|Nostalgia in Times Square
|One Note Samba
|Antonio Carlos Jobim
|King Porter Stomp
|Jelly Roll Morton
|Little Did I Dream
|Dave Frishberg, John Mandel
|In Memory of Elizabeth Reed
|Theme For An Imaginary Sitcom
Geoff Roach – Baritone, Tenor, Soprano Saxes
Frank Wyant – Drums
Eric Patience – Tenor, Alto Saxes
Brian Brockhouse – Bass
Randy Smith – Trumpet, Flugelhorn
Jack Conway – Guitar
Jon Schermer – Trombone
Dave Casini – Vibraphone
Recorded Live: January 14, 2018 at Savanna Jazz, San Carlos, CA
Recorded, mixed, mastered by Stephen Hart, Mixroom LLC, Petaluma, CA
Special Thanks to Pascal Bokar, Vicki Lawlor, and everyone at Savanna Jazz
Executive Producer: Geoff Roach
Cover design: Teresa Anthony, Cherry-pick Marketing, San Mateo, CA
This album could not have been possible without Stephen Hart. Having worked with musical greats, we are honored to have him make this possible. Pascal Bokar and Vicki Lawlor at Savanna Jazz provided the venue, encouragement, and a few adult beverages. Teresa Anthony contributed the artwork. The audience support, led by unofficial cheerleader William Andrejko, helped fuel the energy. Finally, immense thanks to our families for their support, encouragement, love, and giving up all that time to create the music you hear here.
Welcome to Live At Savanna Jazz. With 6 CDs and almost 20 years behind us, I have always thought the band was better live than in a recording studio. The energy, humor, fun, and elusive sense of swing always seemed better feeding off an audience. When it became time to create this CD 7, doing it live seemed like the only choice. We enlisted two co-conspirators, Stephen Hart, recording engineer extraordinaire, and Pascal Bokar of Savanna Jazz, and the results are here.
An inherent danger exists doing a live recording. Not only are the technical challenges daunting, little chance exists to fix any musical flaws. What you hear is what happened. Jazz isn’t about being perfect. Jazz is about taking risks, being creative, and creating an emotional response. Hopefully we do some of that here.
Octobop leans heavily on the traditions of West Coast Jazz from the 1950s for its inspiration. That doesn’t mean you will hear only tunes from that era. We take music from everywhere and make it our own. All of the selections here were composed, arranged, or adapted by members of the band.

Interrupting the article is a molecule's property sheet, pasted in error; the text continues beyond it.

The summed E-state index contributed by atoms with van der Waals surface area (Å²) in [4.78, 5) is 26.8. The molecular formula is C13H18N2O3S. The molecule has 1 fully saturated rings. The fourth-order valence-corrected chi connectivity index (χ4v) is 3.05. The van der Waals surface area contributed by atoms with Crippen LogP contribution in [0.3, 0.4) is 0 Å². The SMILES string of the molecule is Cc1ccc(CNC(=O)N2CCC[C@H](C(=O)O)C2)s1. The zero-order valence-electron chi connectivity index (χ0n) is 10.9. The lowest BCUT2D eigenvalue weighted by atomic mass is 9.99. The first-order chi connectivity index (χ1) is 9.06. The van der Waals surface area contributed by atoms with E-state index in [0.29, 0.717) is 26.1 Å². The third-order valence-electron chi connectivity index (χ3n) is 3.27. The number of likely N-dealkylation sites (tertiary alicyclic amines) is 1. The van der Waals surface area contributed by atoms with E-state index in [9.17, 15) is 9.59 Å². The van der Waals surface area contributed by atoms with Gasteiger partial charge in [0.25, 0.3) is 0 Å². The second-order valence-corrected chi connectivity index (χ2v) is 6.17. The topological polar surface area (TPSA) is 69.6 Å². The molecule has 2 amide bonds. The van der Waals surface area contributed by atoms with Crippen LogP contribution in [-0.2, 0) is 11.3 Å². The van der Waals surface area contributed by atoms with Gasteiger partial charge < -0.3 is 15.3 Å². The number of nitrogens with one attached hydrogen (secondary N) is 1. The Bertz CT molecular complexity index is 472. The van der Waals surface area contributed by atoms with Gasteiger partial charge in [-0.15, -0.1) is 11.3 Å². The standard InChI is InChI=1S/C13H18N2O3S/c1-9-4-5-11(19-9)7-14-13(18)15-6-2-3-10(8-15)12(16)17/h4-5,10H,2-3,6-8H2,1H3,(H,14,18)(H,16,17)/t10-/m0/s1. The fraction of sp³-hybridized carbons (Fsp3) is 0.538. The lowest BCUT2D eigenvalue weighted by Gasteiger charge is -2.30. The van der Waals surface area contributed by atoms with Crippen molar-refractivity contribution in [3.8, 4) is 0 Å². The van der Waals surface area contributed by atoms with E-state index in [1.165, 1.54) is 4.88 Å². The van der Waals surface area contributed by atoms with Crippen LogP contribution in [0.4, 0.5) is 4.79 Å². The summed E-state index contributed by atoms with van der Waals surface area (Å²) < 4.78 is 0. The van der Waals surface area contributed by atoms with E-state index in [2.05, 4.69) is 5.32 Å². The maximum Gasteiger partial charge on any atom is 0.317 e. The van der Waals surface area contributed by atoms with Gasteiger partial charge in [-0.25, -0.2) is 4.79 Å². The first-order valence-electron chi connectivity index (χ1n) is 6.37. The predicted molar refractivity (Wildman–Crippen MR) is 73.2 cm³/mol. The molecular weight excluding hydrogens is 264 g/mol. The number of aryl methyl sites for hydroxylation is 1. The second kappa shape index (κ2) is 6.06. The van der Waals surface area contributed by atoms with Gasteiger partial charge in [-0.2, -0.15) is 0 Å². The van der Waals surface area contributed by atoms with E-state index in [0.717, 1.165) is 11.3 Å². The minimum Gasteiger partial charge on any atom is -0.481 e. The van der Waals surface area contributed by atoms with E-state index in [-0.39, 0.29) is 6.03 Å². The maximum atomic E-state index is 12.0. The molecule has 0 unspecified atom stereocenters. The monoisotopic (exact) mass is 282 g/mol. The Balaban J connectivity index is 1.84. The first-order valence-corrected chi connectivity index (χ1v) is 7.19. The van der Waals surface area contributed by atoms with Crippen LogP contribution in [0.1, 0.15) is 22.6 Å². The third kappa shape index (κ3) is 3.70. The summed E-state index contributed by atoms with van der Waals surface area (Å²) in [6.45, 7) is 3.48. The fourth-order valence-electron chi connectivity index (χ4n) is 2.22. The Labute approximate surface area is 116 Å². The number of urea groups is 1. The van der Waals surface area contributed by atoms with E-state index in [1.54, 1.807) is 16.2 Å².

The set that night in January 2018 was a mix of jazz standards, pop tunes, and a few surprises. Tanga by Dizzy Gillespie has been our opener recently and Frank gets the energy flowing. Nostalgia in Times Square from Mingus creates the feeling of being stuck in a traffic jam in that area at 2am. Brian, Randy, and Jon help navigate the way to safety. For One Note Samba, Jack uses the different colors of the ensemble on a great Jobim tune. Strayhorn’s Chelsea Bridge is a classic that showcases Eric. Bob Brookmeyer created a great arrangement of King Porter Stomp for an octet and we adapted that arrangement for our lineup. Dave contributes the opening on vibes and sets the pace for the band. Little Did I Dream by Dave Frishberg showcases the west coast jazz influences on the band. Brian turns Get Happy into a romping samba. Sorta Blue continues in the west coast style with Dave’s vibes honoring the coolest detective around, Peter Gunn, with music by Henry Mancini, of course. The Mooche brings early Ellington to the bandstand and shows how timeless his music is.
This band gives us the opportunity to try new music and grow as writers.
Jack describes Homage as what would result if Bach would write a tango. Jack wrote Linda’s Waltz for his wife Linda Lococo. Randy’s original Theme for an Imaginary Sitcom has a deceptively simple melody placed on top of a harmonic structure that one could find in Coltrane’s music.
Every Octobop gig turns up something unexpected. Not many bands cover Allman Brothers songs. Our version of In Memory of Elizabeth Reed shows what might have happened if Wes Montgomery, DIckie Betts, and George Gershwin hung out in a bar one night. Following that with a tune recorded by Mariah Carey seems even more untraditional. The Wind was actually written by west coast pianist Russ Freeman and recorded by Chet Baker, Bud Shank, June Christy, and others. Our version draws on all those influences.
We had intended to close with the theme to Dick Clark’s American Bandstand, Bandstand Boogie. But with some encouragement from the audience, we added Figure 8 by Lennie Niehaus at the end, bringing us full circle back to our west coast jazz roots.
We hope this sampling of Octobop live brings you enjoyment and lights up your day. Remember, stay cool always.
- Geoff Roach, June 2018